Critical Intel

Critical Intel
Macau Casinos Look More Like Arcades All the Time

Robert Rath | 26 Jun 2014 16:00
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Macau is where Hong Kong goes to party, and in Hong Kong, partying means gambling.

Not that there isn't anywhere to try your luck in Hong Kong. There are the clattering tiles of the private Mahjong clubs. Hushed card games on folding tables, conducted under hanging wooden cages at the Kowloon Bird Market. The Happy Valley Racecourse, where club kids drink frozen Sapporo beer next to old men hunched over bet sheets, their worlds only intersecting as they scream for the same horse.

But none of them compare to Macau. Why should Hongkongers gamble small-time, when they can hop a forty-five minute ferry to the Las Vegas of Asia? Of course, since Macau out-earned Las Vegas by seven times last year, perhaps we should start calling Vegas America's Macau.

Macau, like Hong Kong, is a former European colony now given over to the People's Republic of China. And like Hong Kong, it retains its autonomy in all areas but diplomacy and the military. But unlike its more straight-laced cousin, Macau's former master was Portugal. Where Hong Kong is all high teas and Mind the Gap rush hour, Macau sports beach balcony seafood and ruined cathedrals. Then there's the gloriously crass casinos. It's like a Pacific Island and Monaco birthed a love child, then didn't raise it right.

The casinos are all name's you'd recognize. Wynn. Venetian. Bellagio. Their interiors look like cloned copies of their U.S. progenitors. The tone is different though. In Las Vegas, a dice toss or card turn throws up cheers or groans - the sounds people make when they're playing for fun. Here, it's less animated. More about money. Winners and losers alike lean forward with bowed spines and hands on chins. No one's watching the nearby stage where a girl group dishes out out K-Pop tunes to unpolished choreography. In China, luck is serious business.

Video slots provide the only exception. Loud, colorful, splattered with cartoon characters and thoroughly arcade-like, their magnetic joy drags you in. There the gamblers shout, clap, and cheer each other on. I sit at a machine called Ali Baba and feed in a twenty Hong Kong Dollar bill.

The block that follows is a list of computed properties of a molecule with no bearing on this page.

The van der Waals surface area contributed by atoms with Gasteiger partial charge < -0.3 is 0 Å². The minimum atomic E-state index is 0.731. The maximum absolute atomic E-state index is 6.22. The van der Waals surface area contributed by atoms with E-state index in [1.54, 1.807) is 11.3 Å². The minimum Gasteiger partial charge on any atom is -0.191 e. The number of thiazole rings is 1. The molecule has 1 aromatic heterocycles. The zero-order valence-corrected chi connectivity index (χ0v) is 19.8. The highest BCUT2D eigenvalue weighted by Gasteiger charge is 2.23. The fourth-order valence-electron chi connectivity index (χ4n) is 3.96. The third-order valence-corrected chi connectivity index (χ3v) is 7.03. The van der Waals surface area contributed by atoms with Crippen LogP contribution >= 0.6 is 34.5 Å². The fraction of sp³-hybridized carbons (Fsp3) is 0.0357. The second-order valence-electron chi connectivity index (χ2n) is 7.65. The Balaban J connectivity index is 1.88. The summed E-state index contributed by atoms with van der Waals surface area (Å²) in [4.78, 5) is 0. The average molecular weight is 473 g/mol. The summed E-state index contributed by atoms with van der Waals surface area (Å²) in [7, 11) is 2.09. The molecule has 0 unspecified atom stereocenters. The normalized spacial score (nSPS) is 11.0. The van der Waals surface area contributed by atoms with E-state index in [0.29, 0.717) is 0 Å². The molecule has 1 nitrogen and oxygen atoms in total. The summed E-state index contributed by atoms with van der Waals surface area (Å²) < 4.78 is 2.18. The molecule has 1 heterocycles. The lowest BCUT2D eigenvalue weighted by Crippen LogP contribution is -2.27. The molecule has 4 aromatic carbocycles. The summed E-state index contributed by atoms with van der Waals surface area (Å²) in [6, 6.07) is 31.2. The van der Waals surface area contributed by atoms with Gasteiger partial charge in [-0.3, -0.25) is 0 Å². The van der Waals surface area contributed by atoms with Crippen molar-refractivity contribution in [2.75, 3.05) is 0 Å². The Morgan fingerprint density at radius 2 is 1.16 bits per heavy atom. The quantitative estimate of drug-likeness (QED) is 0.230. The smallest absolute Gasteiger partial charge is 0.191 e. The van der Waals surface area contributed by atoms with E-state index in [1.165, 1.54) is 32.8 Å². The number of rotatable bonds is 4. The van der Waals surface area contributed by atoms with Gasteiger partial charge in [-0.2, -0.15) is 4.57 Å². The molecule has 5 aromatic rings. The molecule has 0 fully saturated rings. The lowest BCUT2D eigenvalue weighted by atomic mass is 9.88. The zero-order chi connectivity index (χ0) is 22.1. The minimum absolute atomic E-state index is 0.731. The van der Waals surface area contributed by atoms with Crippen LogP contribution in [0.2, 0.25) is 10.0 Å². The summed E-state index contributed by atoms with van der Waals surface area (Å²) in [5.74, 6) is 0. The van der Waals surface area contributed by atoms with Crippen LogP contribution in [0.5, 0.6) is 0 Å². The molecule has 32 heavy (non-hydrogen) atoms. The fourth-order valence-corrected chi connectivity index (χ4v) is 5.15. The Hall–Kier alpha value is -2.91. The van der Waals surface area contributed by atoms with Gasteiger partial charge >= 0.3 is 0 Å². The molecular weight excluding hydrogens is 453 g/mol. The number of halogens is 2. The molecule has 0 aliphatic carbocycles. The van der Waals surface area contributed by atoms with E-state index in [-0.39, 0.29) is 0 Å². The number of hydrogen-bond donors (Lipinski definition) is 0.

It's no secret that casino machines have learned lessons from video games. The hottest new slot machines in Vegas have customizable avatars, rumble seats, and can even save the gambler's progress - all in hopes that gamblers will develop a Candy Crush-style addiction.

The virtualization has been a long time coming. For years slots have had pinball-like bonus rounds and themed animation to make gambling on a machine look more warm and approachable. In Macau, I saw a half-dozen video blackjack players facing off against a virtual dealer. Female, of course. Pretty, of course. Technically she could've been anything - a robot, a gibbon, a sentient stack of casino chips - but when money's on the line, it's comforting to think you're betting against a fallible human rather than a computer, so they gave the calculator a face.

Ali Baba's a fairly normal slot machine at first. Hit a button to make the dials spin. Mumble, c'mon c'mon c'mon until they stop. Win money. Lose money. But hit CHANCE three times and things get interesting.

CHANCE marks where you win real money. A scenario lights up the video screen. Ali Baba might descend into the cave to fight thieves, loot treasure, or avoid booby traps. Success is totally random, but this time with visual consequences. The thieves line up above the wheel and for each CHANCE you land, you kill the thief standing above that dial and get his dollar value. The booby traps too, catch you if luck isn't on your side. Only one game mode actually lets the player make a direct choice - pick a path, one ends in a treasure chest, the other a trap. It's the same as a coin flip.

The randomness is legally mandated. Giving out money based on skill would privilege one player over another. According to the law, everyone must have the same chance to lose their money.

Every time I hit CHANCE, other gamblers left their machines to watch. I have good luck gambling, but only if the game involves no skill. I'll go broke in blackjack but clean up at roulette. I hit CHANCE four times, one right after the other. Each round, strangers gathered around to cheer me on in Cantonese, standing shoulder-to-shoulder with the friends I brought with me. They tell me "good job," like I have control what's going on, like it's me - not the dial - that killed the big thief that was worth the most money.

And here's the weird part: I feel like I did too.

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